Graubünden/ les Grisons.

The Canton of Graubünden

The territory of today’s canton of Graubünden was inhabited by the Raetians before and during Roman rule (15. BC – 410 AD). The Raetian-Roman language and culture (Romansh) originated from the languages of these tribes.

The Raetians is a collective name for many tribes which inhabited the area before the arrival of the Romans. Their origin is not known. Roman and Greek authors used the term. The language in the Roman period (13 BC-410 AD) was Raetian-Roman, a mixture of Latin and Raetian. The language still exists and is called Romansh today, one of Europe’s oldest languages!

The influence of German-speaking immigrants from the north after the seventh century, from the west (the Walser) in the twelfth and thirteenth centuries, and the tourism and industrial boom in the nineteenth century changed the linguistic landscape. Around 50 000 people still speak Romansh, almost the same as in 1870!

The area was divided into many sovereign territories, abbeys, monasteries, and secular states. The Landsgemeinde played an essential role in becoming increasingly detached from the sovereign. In the highest instance, the emperor and king (usually a Habsburg) ruled the region. The Bishop of Chur was a prince of the Holy Roman Empire and a secular ruler of the Prince-Bishopric of Chur.

Collection: Rätisches Museum 

The canton of Graubünden emerged from the alliance of the three leagues in the 14th and 15th centuries. The area was then formally part of the Holy Roman Empire but acted increasingly independently.

The Gotteshausbund (League of the House of God) was founded in 1367. The Graue or Obere Bund (the Grey League) followed in 1395, and the Zehngerichtebund (the League of the Ten Jurisdictions) in 1426.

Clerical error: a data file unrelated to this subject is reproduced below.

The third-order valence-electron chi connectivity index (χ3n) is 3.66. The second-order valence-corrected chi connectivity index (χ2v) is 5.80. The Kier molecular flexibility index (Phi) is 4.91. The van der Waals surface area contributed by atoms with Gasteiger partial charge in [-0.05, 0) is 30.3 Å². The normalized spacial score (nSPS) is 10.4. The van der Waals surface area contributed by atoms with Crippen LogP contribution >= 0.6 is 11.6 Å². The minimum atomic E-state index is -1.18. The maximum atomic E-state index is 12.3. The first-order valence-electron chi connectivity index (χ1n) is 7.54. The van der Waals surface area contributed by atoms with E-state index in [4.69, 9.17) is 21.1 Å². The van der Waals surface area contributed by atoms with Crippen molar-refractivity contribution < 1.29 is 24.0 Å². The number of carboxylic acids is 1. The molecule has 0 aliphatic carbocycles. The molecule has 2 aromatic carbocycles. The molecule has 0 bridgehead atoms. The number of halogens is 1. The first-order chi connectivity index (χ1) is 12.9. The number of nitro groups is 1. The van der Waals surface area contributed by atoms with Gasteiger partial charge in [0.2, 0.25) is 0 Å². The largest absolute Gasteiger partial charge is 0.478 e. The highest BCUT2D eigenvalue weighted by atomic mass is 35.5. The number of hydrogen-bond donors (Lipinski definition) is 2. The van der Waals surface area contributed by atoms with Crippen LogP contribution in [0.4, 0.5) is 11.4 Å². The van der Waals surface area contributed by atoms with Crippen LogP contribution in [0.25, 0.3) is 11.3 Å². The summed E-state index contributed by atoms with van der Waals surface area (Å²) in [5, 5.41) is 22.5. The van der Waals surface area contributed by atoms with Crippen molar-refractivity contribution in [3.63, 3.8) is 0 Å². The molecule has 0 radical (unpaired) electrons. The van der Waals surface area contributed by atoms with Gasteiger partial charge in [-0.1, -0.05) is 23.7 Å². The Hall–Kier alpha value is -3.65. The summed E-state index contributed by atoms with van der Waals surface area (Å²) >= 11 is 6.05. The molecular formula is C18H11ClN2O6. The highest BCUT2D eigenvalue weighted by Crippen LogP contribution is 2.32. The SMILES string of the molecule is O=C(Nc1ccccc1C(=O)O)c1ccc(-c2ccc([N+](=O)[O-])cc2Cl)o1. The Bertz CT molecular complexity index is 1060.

These three leagues closely cooperated and concluded treaties with foreign powers and the Swiss Confederation (Eidgenossenschaft). In 1524, the three leagues merged into the Republic of the Freistaat der drei Bünde (Republic of the Free State of the Three Leagues). This republic already had close ties with the Eidgenossenschaft of thirteen members and the status of zugewandter Ort.

In the centuries after 1524, the Reformation, foreign interference (including during the Bündner Wirren 1618-1639) and the constitutional reforms of Napoleon (1798-1813) were decisive in the creation of the trilingual canton of Graubünden in 1803.

In 1803, the new canton became a member of the Confederation (1803-1813). This Confederation was the successor to the Helvetic Republic (1798-1803). Graubünden became a member of the new Confederation in 1815.

Chur, RBB headquarters

The flag

The namesake of the canton is the Graue Bund. However, the canton’s banner shows the heraldry of the three leagues.

(Source: Historisches Lexikon der Schweiz, Kanton Graubünden,